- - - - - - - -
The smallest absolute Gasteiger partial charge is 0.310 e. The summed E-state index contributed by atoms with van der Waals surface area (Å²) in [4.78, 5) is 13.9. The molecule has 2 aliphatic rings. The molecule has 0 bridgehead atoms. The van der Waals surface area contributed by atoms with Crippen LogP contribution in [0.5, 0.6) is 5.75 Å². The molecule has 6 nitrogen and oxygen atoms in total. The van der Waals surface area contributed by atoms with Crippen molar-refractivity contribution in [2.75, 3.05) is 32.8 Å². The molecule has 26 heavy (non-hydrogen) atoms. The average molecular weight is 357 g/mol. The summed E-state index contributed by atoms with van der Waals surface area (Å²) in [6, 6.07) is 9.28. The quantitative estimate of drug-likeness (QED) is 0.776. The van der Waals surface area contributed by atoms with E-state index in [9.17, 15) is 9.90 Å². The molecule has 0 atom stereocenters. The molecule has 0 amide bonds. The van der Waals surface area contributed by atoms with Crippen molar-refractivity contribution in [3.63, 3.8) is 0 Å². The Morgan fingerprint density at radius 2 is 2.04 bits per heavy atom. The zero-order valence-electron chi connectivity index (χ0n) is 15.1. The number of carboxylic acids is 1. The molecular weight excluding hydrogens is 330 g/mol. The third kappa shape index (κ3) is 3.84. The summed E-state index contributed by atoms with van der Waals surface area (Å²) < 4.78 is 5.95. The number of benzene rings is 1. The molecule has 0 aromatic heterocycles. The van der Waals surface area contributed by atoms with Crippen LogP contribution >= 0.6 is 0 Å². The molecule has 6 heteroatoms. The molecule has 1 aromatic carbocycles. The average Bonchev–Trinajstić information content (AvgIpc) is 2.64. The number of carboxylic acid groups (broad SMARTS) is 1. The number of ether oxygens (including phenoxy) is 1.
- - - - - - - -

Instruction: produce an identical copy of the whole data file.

The smallest absolute Gasteiger partial charge is 0.310 e. The summed E-state index contributed by atoms with van der Waals surface area (Å²) in [4.78, 5) is 13.9. The molecule has 2 aliphatic rings. The molecule has 0 bridgehead atoms. The van der Waals surface area contributed by atoms with Crippen LogP contribution in [0.5, 0.6) is 5.75 Å². The molecule has 6 nitrogen and oxygen atoms in total. The van der Waals surface area contributed by atoms with Crippen molar-refractivity contribution in [2.75, 3.05) is 32.8 Å². The molecule has 26 heavy (non-hydrogen) atoms. The average molecular weight is 357 g/mol. The summed E-state index contributed by atoms with van der Waals surface area (Å²) in [6, 6.07) is 9.28. The quantitative estimate of drug-likeness (QED) is 0.776. The van der Waals surface area contributed by atoms with E-state index in [9.17, 15) is 9.90 Å². The molecule has 0 atom stereocenters. The molecule has 0 amide bonds. The van der Waals surface area contributed by atoms with Crippen molar-refractivity contribution in [3.63, 3.8) is 0 Å². The Morgan fingerprint density at radius 2 is 2.04 bits per heavy atom. The zero-order valence-electron chi connectivity index (χ0n) is 15.1. The number of carboxylic acids is 1. The molecular weight excluding hydrogens is 330 g/mol. The third kappa shape index (κ3) is 3.84. The summed E-state index contributed by atoms with van der Waals surface area (Å²) < 4.78 is 5.95. The number of benzene rings is 1. The molecule has 0 aromatic heterocycles. The van der Waals surface area contributed by atoms with Crippen LogP contribution >= 0.6 is 0 Å². The molecule has 6 heteroatoms. The molecule has 1 aromatic carbocycles. The average Bonchev–Trinajstić information content (AvgIpc) is 2.64. The number of carboxylic acid groups (broad SMARTS) is 1. The number of ether oxygens (including phenoxy) is 1.